'Living wage' for city?
A Hamilton councillor says the city could pay its staff at least $18.40 an hour without hiking rates despite an extra $170,000 a year in wages.
Social policy researchers say the ''living wage'' is the minimum needed to let workers ''live with dignity and participate in their community''.
Currently the minimum wage is set at $13.50, however a Cabinet decision on any increase is expected soon and would apply from April 1.
Figures sought by the Waikato Times show 56 full time equivalent council staff are paid between the legal minimum and living wage rates.
City organisational development general manager Olly Te Ua said the basic cost of increasing all permanent staff to $18.40 was $168,276 per year.
Finance and monitoring chairman Dave Macpherson said he believed the council could stage increases to reach the higher rate over two years. Mr Macpherson is lobbying other councillors about setting the minimum wage as a policy in the upcoming annual plan budget-setting process.
He said phasing would give time to find the money in operational budgets and remove the need to lift property rates to fund the targeted increase.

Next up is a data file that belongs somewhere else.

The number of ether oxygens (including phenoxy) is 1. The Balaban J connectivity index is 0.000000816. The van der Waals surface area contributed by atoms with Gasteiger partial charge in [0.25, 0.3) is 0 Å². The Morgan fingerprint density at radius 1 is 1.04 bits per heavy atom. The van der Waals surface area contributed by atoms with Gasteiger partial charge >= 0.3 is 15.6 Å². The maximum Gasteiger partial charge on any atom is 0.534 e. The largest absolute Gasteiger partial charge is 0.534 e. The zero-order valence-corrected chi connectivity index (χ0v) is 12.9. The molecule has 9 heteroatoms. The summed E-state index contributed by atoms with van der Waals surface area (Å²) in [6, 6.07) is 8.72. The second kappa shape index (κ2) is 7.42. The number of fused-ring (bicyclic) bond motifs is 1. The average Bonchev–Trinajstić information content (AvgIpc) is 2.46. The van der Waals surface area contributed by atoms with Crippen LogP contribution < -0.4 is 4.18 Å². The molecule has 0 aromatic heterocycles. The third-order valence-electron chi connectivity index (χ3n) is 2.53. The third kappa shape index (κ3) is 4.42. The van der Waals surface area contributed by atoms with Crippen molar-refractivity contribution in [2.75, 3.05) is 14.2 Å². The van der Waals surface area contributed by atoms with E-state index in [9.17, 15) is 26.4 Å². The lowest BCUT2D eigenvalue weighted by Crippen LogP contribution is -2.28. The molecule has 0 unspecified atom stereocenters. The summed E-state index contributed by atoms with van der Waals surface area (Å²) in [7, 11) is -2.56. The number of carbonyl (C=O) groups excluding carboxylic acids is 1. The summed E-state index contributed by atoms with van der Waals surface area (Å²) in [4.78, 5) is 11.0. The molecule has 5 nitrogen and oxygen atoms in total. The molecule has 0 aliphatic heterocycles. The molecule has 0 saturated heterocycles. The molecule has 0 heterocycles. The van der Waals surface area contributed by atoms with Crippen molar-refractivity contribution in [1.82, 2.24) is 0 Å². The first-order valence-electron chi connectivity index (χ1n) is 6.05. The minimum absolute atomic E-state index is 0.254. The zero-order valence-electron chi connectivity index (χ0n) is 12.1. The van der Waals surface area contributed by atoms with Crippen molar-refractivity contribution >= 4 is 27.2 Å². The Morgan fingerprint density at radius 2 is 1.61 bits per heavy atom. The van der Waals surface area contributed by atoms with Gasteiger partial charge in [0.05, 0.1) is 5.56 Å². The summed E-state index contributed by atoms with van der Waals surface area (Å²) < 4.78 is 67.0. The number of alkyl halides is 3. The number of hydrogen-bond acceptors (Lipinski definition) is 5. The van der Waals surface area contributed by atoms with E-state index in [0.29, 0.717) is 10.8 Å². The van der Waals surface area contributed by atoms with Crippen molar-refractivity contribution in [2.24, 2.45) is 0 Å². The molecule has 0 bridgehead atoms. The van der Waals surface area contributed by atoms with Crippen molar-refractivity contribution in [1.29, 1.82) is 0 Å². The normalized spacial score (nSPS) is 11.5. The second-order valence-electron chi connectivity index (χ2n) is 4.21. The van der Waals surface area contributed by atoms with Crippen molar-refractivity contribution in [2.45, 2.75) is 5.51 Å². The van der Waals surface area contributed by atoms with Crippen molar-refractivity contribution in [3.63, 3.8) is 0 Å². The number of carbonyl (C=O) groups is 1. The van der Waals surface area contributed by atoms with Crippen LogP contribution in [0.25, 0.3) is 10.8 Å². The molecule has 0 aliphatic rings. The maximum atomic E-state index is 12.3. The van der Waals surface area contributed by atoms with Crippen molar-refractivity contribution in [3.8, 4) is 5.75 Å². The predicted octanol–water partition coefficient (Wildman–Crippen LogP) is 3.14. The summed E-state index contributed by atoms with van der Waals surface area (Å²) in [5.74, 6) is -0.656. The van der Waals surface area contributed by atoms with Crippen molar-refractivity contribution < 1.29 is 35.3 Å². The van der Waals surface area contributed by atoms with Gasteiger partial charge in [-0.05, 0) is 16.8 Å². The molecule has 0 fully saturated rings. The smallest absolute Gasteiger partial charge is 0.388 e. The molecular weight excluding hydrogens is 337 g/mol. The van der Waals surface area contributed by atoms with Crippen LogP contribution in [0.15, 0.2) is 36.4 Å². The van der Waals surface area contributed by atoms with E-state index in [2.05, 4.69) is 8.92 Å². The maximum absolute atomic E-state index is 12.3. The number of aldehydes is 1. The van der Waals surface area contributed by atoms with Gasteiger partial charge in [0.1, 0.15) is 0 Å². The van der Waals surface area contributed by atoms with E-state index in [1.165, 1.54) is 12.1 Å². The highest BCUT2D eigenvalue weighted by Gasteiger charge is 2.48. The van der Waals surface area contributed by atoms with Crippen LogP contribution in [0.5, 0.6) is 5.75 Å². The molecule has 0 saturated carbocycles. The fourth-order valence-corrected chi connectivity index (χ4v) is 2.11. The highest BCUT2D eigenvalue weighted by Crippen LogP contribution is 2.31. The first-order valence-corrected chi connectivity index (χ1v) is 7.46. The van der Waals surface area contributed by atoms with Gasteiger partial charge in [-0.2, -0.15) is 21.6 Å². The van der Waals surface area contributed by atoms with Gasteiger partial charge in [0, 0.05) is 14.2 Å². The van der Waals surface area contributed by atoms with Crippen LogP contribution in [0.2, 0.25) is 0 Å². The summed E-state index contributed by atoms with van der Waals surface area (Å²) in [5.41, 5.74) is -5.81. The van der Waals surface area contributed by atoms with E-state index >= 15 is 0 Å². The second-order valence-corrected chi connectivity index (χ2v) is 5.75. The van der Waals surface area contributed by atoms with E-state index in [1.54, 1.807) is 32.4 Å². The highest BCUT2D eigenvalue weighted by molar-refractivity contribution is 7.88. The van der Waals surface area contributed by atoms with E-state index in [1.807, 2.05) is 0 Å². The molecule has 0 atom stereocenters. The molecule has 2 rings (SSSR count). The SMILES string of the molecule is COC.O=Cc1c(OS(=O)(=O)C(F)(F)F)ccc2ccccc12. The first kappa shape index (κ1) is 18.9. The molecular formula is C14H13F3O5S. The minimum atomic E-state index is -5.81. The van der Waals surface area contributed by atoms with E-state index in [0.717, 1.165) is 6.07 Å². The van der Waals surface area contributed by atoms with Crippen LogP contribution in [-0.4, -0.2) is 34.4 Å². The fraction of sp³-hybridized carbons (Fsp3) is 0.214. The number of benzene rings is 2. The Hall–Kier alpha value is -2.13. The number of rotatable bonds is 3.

Led by unions, the living wage campaign is focusing on persuading major employers, including local councils and central government, to adopt a living wage policy rather than trying to seek legislative change.
Hamilton City Council has more than 60 staff earning over $100,000 and lifting its minimum pay would cost the same as a third-tier manager.
However Mayor Julie Hardaker - formerly an employment law specialist - was unconvinced of the arguments for setting a higher minimum wage.
''If you start categorising things like minimum wage, that approach can prevent growth of wages and salaries. While it sounds like a good idea, it can be counterproductive, with less flexibility in what people can earn.''
Lower Hutt-based Anglican Family Centre researchers Rev Charles Waldegrave and Peter King calculated the $18.40 living wage rate as the minimum required to ''live with dignity'', based on a household having 1.5 incomes, producing a total income of $57,432.
It was ''about setting an income level that enabled people to live modestly while still contributing to society, rather than simply surviving''.
It was endorsed by Labour Party leader David Shearer.